iPhone, iPod touch, and iPad have outsold entire history of Mac products in only four years

If you've wondered why Apple would devote an entire event to iPad and textbooks in education but give the new version of Mac software, OS X 10.8 Mountain Lion little more than a press release and a web page, here's a a blurb Tim Cook let slip in his talk this week at the Goldman Tech Conference:

"This 55 is something no one would have guessed. Including us. To put it in context, it took us 22 years to sell 55 million Macs. It took us about 5 years to sell 22 million iPods, and it took us about 3 years to sell that many iPhones. And so, this thing is, as you said, it’s on a trajectory that’s off the charts."

The fine folks at Asymco unpacked that a little further and looked at how many Macs Apple has sold over the last 28 years or so. 122 million Macs have been sold to date, while the iOS platform has reached a staggering 316 million units since launch. iOS outpaced OS X after the first four years, but if that's not enough, iOS could have done it in the last year alone with 156 million supporting products sold in 2011. This graph puts those sales into stark visual comparison.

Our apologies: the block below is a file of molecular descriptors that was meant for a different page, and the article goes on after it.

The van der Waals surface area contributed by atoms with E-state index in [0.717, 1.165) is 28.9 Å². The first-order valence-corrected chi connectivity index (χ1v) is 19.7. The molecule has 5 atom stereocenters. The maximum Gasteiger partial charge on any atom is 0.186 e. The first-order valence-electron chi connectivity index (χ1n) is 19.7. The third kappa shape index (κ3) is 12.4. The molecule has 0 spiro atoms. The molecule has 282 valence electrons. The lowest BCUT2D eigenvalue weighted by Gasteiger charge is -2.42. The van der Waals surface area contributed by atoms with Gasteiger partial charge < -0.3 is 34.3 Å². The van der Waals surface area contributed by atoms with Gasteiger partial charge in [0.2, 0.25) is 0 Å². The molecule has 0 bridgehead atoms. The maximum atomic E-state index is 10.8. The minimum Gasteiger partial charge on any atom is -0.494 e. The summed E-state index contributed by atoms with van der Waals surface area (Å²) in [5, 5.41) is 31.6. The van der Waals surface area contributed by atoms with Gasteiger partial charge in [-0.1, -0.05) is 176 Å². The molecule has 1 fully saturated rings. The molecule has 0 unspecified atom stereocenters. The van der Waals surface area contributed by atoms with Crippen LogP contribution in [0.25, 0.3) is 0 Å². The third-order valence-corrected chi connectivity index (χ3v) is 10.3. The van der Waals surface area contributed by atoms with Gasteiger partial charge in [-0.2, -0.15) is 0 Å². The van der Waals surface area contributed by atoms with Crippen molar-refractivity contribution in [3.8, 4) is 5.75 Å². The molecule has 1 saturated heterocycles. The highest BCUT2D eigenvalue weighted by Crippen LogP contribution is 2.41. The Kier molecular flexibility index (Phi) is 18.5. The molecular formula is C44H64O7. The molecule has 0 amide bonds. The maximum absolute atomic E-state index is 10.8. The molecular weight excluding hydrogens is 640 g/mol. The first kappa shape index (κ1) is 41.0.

Even with the iPhone alone, the growth is insane, but you can see how the iPad is showing a similar rate of adoption.  Every day, it feels like we are finding new and exciting ways to illustrate precisely how much ass Apple is kicking. If the Mountain Lion preview didn't make it obvious, this graph should show just how easy it will be for iOS to become Apple's primary operating system for tablets, phones, and computers in the long haul.

Source: Asymco

Simon Sage

Editor-at-very-large at Mobile Nations, gamer, giant.

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Reader comments

iPhone, iPod touch, and iPad have outsold entire history of Mac products in only four years

4 Comments

I just hope Apple doesn't stop thinking of the whole ecosystem (as they seem to with their exodus from the server room). While adoption rates might be high and sales numbers staggering, I think Apple still needs the desktop in their ecosystem. (And, note, I'm one who has replaced my laptop with an iPad! But, I still need a desktop.)
My cause for concern is as I noted above, Apple's moves in the server realm. Just as Apple was building in-roads to the enterprise and server rooms, they start to blow it by dropping the xServe and hampering OSX server OS. It seems to me that they are starting to become so distracted by their iOS success, they are missing the big picture.

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